Bally’s Convictions

Written by A. Cooper “Bally” Ballentine

CONVICTIONS

My birth in 1893 is recorded in Mt. Vernon, New York as the third child of Carrie Lee Davis Ballentine, age 23 and of Dr. Allen DeBow Ballentine , age 30.

My first recollection of my life was a visit to Germantown, Pennsylvania, where endless rows of identical houses seemed unreal and outside of my immature comprehension.  Although I felt more secure inside one of them with my mother, maybe this early view of redundancy has caused me to wish musicians would make up their minds where to stop with a bolero.

Our family’s winter residence was in Newark and summer cottage in Ocean Grove, New  Jersey.  Three Ballentine children were Joseph, the elder son who acted the part; Sarah and I who were the more compatible. Our family, like most assume had ups and downs emotionally and financially.  Thus it was years upon years which seem longer when you are young or in school; the outside world changed only at the pace of a trot like ye olde gray mare trying to keep ahead of a Merry Oldsmobile for supremacy on the road.

In my life span, horse and buggy guided by reins have gone to space shuttle guided by porcelain chips.  We children would run out of the house to see the latest invention of the horseless carriage.  When I was fifteen years old in 1908, Henry Ford produced his first Model T.  During the ensuing twenty years, he created the assembly line and produced 15,0 00,000 Model T’s before spawning the earth further with his Model A, any color you wanted as long as it was black.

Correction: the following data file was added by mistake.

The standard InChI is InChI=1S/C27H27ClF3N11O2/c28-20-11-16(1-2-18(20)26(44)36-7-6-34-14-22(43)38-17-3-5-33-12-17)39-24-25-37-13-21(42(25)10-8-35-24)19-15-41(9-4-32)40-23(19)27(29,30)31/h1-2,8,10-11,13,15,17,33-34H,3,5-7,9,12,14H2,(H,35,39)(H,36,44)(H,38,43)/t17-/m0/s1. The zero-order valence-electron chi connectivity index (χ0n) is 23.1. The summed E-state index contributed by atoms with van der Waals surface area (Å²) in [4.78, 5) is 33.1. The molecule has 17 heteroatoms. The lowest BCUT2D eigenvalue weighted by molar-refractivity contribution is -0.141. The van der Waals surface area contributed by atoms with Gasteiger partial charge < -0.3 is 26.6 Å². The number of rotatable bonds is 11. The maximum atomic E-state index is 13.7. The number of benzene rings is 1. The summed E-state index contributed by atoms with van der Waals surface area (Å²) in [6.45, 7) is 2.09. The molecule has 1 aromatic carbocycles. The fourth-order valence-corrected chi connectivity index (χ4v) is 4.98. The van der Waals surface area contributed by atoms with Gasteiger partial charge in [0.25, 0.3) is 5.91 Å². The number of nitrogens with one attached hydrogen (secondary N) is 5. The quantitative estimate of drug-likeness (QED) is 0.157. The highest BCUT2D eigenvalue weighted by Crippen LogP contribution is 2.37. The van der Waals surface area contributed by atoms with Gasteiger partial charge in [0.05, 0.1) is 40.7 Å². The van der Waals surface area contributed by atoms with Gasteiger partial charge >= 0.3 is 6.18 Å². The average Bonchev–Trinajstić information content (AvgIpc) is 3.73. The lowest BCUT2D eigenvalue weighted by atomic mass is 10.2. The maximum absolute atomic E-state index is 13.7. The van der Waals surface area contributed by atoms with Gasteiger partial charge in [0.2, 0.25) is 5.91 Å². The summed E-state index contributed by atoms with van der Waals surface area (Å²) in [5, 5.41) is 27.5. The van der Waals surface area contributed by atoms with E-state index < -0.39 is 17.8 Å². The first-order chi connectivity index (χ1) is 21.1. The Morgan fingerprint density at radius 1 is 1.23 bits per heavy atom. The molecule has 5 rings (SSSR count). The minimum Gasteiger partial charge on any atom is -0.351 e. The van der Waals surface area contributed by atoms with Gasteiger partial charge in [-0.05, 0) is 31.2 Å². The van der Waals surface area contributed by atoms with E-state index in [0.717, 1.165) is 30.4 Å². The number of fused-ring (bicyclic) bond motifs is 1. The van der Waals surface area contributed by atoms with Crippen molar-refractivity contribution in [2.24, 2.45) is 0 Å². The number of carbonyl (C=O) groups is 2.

When I was ten years old, Orville Wright got off the ground for 12 seconds in controlled motor driven flight. On that same day, his brother, Wilbur, flew 59 seconds for a distance less than the inside length of a modern jumbo jet.

The Nickelodeon of that era honored the 5 cent piece by accepting it as admission to an hour of morally safe entertainment.  The radio started in 1920; TV twenty five years later.  Not both are challenged for survial by home entertainment brightened by cassettes and computers.

Predictions jar me mightily.  Acceleration of technology in vital categories of production and service is affecting a long-traditional life style.  Soothsayers claim individuals will switch loyalties for personal convenience; families will shrink or disintegrate; and children will accept casually the concept of multiple “parents”.

Our faith at Kehonka holds firm to the convictions that fidelity in all human relations is a supreme virtue, and that the Kehonka type, true blue-goose-loyal, steadfast family is the most desirable basic unit of a free society.  The Kehonka Promise aims to support those convictions.

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